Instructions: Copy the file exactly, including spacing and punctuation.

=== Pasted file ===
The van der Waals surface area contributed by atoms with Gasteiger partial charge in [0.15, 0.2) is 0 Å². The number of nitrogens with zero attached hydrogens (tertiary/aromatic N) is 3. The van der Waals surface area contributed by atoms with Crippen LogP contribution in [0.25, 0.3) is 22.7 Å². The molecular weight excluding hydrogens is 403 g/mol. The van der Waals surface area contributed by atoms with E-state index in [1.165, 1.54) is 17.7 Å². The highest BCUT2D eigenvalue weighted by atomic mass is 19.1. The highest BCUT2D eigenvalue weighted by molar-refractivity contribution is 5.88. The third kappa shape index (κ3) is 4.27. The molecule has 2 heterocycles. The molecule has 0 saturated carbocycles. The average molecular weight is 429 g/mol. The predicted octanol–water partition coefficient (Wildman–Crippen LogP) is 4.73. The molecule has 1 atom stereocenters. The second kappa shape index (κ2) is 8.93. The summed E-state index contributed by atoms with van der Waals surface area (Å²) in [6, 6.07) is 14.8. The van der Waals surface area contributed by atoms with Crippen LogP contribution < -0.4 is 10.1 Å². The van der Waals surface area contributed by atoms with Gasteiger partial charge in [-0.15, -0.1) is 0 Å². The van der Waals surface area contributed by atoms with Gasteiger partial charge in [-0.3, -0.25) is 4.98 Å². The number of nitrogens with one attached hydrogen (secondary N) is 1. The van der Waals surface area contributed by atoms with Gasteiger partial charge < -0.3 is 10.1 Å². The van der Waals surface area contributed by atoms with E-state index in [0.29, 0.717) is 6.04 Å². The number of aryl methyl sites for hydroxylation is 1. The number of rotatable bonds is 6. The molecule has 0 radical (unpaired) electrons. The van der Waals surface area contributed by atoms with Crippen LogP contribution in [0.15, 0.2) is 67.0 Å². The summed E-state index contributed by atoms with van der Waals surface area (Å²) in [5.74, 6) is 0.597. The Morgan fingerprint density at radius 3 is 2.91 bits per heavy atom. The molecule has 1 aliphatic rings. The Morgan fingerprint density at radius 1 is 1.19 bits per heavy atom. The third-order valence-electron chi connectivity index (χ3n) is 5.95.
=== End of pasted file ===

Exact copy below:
The van der Waals surface area contributed by atoms with Gasteiger partial charge in [0.15, 0.2) is 0 Å². The number of nitrogens with zero attached hydrogens (tertiary/aromatic N) is 3. The van der Waals surface area contributed by atoms with Crippen LogP contribution in [0.25, 0.3) is 22.7 Å². The molecular weight excluding hydrogens is 403 g/mol. The van der Waals surface area contributed by atoms with E-state index in [1.165, 1.54) is 17.7 Å². The highest BCUT2D eigenvalue weighted by atomic mass is 19.1. The highest BCUT2D eigenvalue weighted by molar-refractivity contribution is 5.88. The third kappa shape index (κ3) is 4.27. The molecule has 2 heterocycles. The molecule has 0 saturated carbocycles. The average molecular weight is 429 g/mol. The predicted octanol–water partition coefficient (Wildman–Crippen LogP) is 4.73. The molecule has 1 atom stereocenters. The second kappa shape index (κ2) is 8.93. The summed E-state index contributed by atoms with van der Waals surface area (Å²) in [6, 6.07) is 14.8. The van der Waals surface area contributed by atoms with Crippen LogP contribution < -0.4 is 10.1 Å². The van der Waals surface area contributed by atoms with Gasteiger partial charge in [-0.15, -0.1) is 0 Å². The van der Waals surface area contributed by atoms with Gasteiger partial charge in [-0.3, -0.25) is 4.98 Å². The number of nitrogens with one attached hydrogen (secondary N) is 1. The van der Waals surface area contributed by atoms with Gasteiger partial charge < -0.3 is 10.1 Å². The van der Waals surface area contributed by atoms with E-state index in [0.29, 0.717) is 6.04 Å². The number of aryl methyl sites for hydroxylation is 1. The number of rotatable bonds is 6. The molecule has 0 radical (unpaired) electrons. The van der Waals surface area contributed by atoms with Crippen LogP contribution in [0.15, 0.2) is 67.0 Å². The summed E-state index contributed by atoms with van der Waals surface area (Å²) in [5.74, 6) is 0.597. The Morgan fingerprint density at radius 3 is 2.91 bits per heavy atom. The molecule has 1 aliphatic rings. The Morgan fingerprint density at radius 1 is 1.19 bits per heavy atom. The third-order valence-electron chi connectivity index (χ3n) is 5.95.